|Old Testament History - 4.7 - Saul, Gilgal, Rejection of Kingdom|
Saul Marches against the Philistines - Position of the two Camps - Jonathan's Feat of Arms - Saul Retreats to Gilgal - Terror among the People - Saul's Disobedience to the Divine Command, and Rejection of his Kingdom.
AT Gilgal Saul had been accepted by the whole people as their king,* and it now behooved him to show himself such by immediately taking in hand as his great work the liberation of the land from Israel's hereditary enemy the Philistines.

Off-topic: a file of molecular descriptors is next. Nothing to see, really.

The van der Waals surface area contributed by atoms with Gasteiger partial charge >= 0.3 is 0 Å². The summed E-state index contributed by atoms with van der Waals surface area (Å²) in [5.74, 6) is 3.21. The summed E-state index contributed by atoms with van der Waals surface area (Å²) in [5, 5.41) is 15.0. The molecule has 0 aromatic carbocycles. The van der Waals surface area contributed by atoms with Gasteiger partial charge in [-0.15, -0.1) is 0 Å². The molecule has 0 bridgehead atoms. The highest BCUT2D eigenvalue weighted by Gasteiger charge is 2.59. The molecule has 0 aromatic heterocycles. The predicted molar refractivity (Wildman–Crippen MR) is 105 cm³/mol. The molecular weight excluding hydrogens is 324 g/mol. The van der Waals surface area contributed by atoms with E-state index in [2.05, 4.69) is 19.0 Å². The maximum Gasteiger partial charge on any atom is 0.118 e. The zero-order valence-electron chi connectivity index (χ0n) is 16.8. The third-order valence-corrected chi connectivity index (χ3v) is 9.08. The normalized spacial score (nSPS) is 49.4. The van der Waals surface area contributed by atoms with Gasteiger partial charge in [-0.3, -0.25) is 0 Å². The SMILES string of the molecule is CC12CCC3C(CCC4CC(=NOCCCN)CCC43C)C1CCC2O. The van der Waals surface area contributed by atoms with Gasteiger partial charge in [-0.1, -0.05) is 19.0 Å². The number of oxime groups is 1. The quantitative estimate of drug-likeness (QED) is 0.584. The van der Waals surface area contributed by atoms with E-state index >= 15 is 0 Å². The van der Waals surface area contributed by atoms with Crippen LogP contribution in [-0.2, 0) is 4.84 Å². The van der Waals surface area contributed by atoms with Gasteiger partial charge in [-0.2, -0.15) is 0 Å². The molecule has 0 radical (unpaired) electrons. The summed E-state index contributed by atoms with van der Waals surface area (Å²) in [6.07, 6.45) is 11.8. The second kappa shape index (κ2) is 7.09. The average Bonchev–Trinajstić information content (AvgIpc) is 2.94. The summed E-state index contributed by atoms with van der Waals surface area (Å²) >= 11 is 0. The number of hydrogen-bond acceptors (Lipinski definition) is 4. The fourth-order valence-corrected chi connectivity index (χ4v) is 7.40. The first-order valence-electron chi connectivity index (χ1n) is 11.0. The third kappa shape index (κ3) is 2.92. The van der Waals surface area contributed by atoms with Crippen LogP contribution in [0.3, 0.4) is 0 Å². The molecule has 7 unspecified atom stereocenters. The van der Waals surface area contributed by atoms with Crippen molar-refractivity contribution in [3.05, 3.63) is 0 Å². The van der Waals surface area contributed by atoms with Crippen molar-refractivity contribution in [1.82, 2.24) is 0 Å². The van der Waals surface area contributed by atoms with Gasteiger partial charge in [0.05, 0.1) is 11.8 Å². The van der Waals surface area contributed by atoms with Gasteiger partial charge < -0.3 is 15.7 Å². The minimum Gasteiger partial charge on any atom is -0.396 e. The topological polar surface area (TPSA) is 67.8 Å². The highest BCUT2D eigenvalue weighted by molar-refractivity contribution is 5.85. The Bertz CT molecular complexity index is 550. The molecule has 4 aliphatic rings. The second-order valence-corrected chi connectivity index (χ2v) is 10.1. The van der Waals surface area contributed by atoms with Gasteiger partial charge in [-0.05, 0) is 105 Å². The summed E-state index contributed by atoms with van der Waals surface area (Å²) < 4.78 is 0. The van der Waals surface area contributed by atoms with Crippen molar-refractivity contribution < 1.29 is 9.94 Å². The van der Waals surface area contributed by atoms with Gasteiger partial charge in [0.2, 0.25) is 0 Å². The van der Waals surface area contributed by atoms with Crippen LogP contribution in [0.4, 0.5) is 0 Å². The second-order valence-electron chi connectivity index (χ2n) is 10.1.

* Accordingly the commencement of Saul's reign was dated from Gilgal. Hence 1 Samuel 13:1 had opened, as the history of all other kings (comp. 2 Samuel 2:10; 5:4; 1 Kings 14:21; 22:42; 2 Kings 8:26; etc.), with the statistical data of his age at the commencement, and the duration of his reign. But unfortunately the numeral letters have wholly fallen out of the first, and partially out of the second clause of ver. 1, which, as they stand in our present Hebrew text, may be thus represented: "Saul was... years old when he was made king, and he reigned two... years over Israel." All other attempts at explanation of this verse - notably that of our Authorised Version - are incompatible with the Hebrew and with history. According to Jewish tradition (Jos., Antiq., 6. 14, 9), Saul reigned for forty years. This is also the time mentioned by St. Paul (Acts 13:21). There is no sufficient reason for the view of certain critics that the "original narrative" is here resumed from 10:16. In fact, if such were the case, we would require some explanation of the phrase: "Saul chose him three thousand men of Israel" (13:2). Whence and where did he choose them, if not from the assembly at Gilgal? Certainly, more unlikely circumstances for this could not be found than those in which Saul is left in 10:16, when, so far from selecting three thousand men, he ventures not to confide the secret of his elevation even to his uncle!